This isn’t to say I don’t like kids. I do. I like playing with my nieces and nephews. I especially like it when they’re doing things I like to do, like kicking a soccer ball around or skateboarding. I like spending time with most of my friends’ kids, too. But I also like there to be a limit on the amount of time I spend with kids. After a couple of hours, I typically want to spend the next couple of days with adults.

2. I Like My Life.

I have a lot of fun on a daily basis. I play music with friends usually once a week. I get up most mornings and write on novels or short stories or essays or Razorcake columns. I read three or four books a week. I go surfing when there are waves. I still go to the skatepark despite the fact that I claimed, in these very pages, that I was too old to skate when I was six years younger than I am now. I’m one of two people who started this magazine. I started a publishing company and still run it. I have a really interesting job that pays me to research whatever I’m interested in. I travel a lot. I was in San Francisco last weekend, Flagstaff a few weeks ago, and I’m going to the U.K. in August. I get to spend a lot of time with my wife. It’s quality time. We do fun shit that doesn’t include school plays or little league games or telling someone not to eat something he found on the ground. When I’m at home, I can play whatever records I want to listen to. I can play punk rock songs on the ukulele and scream at the top of my lungs and not bother anyone. As far as I can tell, having a kid would mean trading most of this for babysitting duty.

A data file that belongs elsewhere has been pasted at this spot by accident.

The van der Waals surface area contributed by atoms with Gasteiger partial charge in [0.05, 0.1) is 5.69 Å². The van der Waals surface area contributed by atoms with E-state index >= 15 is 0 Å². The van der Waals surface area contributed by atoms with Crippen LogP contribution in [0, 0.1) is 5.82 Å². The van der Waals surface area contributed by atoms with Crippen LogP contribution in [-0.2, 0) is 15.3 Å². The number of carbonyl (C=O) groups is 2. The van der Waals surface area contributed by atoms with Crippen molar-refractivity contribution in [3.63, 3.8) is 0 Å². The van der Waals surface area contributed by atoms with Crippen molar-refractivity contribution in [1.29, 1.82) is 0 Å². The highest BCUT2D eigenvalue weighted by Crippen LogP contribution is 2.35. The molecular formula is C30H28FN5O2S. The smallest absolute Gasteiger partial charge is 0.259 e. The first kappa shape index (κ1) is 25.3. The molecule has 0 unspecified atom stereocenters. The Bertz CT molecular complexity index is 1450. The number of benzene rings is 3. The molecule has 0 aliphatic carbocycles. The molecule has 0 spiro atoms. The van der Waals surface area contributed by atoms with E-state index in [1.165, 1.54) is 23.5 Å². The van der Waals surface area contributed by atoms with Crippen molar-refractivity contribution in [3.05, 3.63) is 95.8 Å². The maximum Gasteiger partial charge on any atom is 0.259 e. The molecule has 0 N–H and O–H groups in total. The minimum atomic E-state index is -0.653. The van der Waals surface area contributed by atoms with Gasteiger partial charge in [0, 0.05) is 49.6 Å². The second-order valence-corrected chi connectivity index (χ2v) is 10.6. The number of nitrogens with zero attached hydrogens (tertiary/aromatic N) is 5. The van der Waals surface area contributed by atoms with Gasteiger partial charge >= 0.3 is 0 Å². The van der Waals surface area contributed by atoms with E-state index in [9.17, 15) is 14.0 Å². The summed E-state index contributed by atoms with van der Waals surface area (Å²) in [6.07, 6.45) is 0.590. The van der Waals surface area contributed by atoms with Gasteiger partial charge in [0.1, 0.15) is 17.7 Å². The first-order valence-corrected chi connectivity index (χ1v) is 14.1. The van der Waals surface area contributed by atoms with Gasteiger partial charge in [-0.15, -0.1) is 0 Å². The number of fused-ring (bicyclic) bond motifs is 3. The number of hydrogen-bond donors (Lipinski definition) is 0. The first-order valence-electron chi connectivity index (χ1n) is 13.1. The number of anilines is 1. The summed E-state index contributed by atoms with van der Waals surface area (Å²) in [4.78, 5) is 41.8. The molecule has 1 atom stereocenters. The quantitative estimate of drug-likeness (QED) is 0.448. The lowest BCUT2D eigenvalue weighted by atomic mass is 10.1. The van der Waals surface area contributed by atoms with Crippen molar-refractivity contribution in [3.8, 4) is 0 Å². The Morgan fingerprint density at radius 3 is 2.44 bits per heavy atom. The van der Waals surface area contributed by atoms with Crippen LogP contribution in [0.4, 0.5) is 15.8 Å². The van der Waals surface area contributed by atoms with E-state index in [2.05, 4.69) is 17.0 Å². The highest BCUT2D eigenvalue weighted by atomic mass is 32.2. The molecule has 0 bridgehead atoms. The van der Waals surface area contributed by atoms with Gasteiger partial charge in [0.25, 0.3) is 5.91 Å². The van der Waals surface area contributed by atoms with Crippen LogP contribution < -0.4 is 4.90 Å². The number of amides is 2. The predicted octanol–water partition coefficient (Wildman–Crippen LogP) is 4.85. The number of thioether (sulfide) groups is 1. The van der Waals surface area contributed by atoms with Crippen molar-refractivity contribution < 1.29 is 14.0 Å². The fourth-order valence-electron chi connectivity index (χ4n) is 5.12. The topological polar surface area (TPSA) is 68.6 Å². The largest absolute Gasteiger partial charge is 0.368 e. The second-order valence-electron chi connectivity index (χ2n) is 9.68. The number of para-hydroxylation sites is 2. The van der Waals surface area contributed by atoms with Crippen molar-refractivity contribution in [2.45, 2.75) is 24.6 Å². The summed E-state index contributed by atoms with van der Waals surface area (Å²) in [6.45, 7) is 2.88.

1. I Don’t Want One.

This is the only reason that really matters. I wouldn’t be doing my hypothetical child any favors by bringing him into the world just so I could resent him. Felizon is in the same boat. She has a career she likes. She likes her life without kids. She does a lot of the fun things I just listed and a lot of things that are fun for her. We’re pretty happy as we are. No one needs us to have a kid. The survival of the species doesn’t depend on us breeding.
Again, I don’t mean to attack anyone for having a kid. A lot of my friends and family members have decided to have kids. Almost all of them are good parents. I honor almost all of their decisions. I do know some people who have been pressured into having kids they didn’t want, too. That’s not a good situation. In general, if you don’t want kids, I think you should avoid having them. It’s pretty easy to prevent pregnancies these days. There are enough unwanted kids out there. There’s no need to create another one. There’s no need to feel like you’re being selfish or a dick because you’ve chosen to not have kids.

 

Sean Carswell is the co-founder of Razorcake/Gorsky Press. His latest novel, Madhouse Fog, is available from fine retailers such as Powell’s and Skylight Books.